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An overdraft can be a great thing, however, many people have trouble clearing their overdrafts.
They’re a safety net for months when payments are coming out before anything has come in. They’re great for emergencies, like when the boiler decides to go at the worst possible moment. And they’re just nice to give you peace of mind if times get a little tough.
But they can also be dangerous.
Sometimes it can all happen very quickly. You find yourself out of work for a month or have a large, unavoidable expense and all of a sudden, the money coming into your account – the money you usually live off of for the month – only pays back your overdraft.
Which leaves you with no ‘real’ money to use and forces you to use your overdraft again.
The next month it’s exactly the same. And the month after that. And so on.
Soon, it becomes impossible to clear your overdraft. Or, it certainly feels impossible to clear your overdraft. Short of a miracle, you’re not sure how you’re going to get back into the green. Students, this is a particularly familiar feeling, we know.
However, it is possible to clear your overdraft, if you know how. Luckily, we do. And we’re going to share our secrets.
How to clear your overdraft: Our top tips
Tip #1: Consider a 0% credit card
If you qualify for a 0% credit card (they’re usually for people with good credit) – and you’re completely sure that you’ll be able to pay the balance of your overdraft off before the interest rates kick in – then this is a particularly good way to pay your overdraft off over time. Not to mention, the credit card repayments will help your credit score.
Tip #2: If you don’t qualify for a 0% credit card, but have other debt, consider a consolidation loan.
Likewise, a consolidation loan will help you pay off all your debts and pay a manageable amount each month, bringing you into the green and building your credit score at the same time. Granted, the interest rates on consolidation loans are higher than the 0% credit cards, but you can often save yourself money by using one rather than paying off lots of different amounts with different interest rates.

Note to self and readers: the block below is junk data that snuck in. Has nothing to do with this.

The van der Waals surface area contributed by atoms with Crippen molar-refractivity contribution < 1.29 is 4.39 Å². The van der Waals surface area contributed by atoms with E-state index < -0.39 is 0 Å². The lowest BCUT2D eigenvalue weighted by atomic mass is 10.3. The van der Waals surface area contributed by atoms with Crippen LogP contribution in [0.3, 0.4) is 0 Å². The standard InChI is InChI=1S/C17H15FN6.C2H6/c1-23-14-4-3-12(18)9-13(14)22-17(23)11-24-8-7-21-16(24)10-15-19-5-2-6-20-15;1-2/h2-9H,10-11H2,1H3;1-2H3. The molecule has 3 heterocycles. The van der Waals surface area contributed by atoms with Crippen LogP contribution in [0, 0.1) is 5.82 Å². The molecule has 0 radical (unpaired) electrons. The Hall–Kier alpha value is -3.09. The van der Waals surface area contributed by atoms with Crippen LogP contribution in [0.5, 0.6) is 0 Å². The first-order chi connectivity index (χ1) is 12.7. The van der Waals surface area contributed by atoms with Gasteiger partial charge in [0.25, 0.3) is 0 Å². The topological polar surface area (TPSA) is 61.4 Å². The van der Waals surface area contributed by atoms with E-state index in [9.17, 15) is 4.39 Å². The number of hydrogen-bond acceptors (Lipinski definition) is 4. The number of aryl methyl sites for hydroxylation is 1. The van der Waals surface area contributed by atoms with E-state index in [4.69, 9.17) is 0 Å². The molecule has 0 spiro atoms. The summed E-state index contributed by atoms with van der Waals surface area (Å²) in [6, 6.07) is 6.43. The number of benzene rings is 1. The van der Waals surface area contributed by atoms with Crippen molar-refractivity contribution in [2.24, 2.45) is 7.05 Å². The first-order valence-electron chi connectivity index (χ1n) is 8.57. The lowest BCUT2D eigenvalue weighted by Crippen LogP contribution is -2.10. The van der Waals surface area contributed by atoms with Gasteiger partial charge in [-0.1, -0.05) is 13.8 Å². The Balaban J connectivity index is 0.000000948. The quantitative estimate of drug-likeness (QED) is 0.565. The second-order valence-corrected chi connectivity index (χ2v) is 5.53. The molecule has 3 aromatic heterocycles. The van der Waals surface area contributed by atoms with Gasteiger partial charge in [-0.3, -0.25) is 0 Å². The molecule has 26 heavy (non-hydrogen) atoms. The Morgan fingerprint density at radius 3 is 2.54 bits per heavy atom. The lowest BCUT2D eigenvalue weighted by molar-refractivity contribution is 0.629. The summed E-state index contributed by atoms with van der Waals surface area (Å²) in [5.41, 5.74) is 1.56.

To find out more about consolidation loans, check out our guide.
Tip #3: If you don’t want to borrow money to pay it off, chip away at it instead.
Overdrafts are scary if you think of them as one big thing. £1500 sounds like a scary amount of debt to clear. However, if you commit to paying off £50 or £100 a month, it’s still a big commitment, but it won’t sound half as scary.
Over time, you can chip away at it and clear your overdraft in almost no time at all. However, this takes discipline and restraint. When the month gets a little tight, it’s very tempting to dip back into your overdraft and undo all of your hard work.
Try hard to resist this temptation! Instead, make yourself a budget each month and stick to it.
Tip #4: Close the overdraft once you’ve paid it off
If you ask us, overdrafts are too tempting. They’re really easy to use and – when you’ve got one – it lulls you into thinking you’ve got more money than you have. That makes it easier to overspend and to get into financial difficulty. If you think like this, it makes sense to shut the overdraft once and for all and to take that temptation away.
Have you been trying to pay off your overdraft? What are your top tips? Let us know below! And if you’d like to find out more about consolidation, here’s an article we’ve written about the the pros and cons of consolidation loans. For further help and information, click here.
- Author Jack Barclay
- Posted 8 May 2018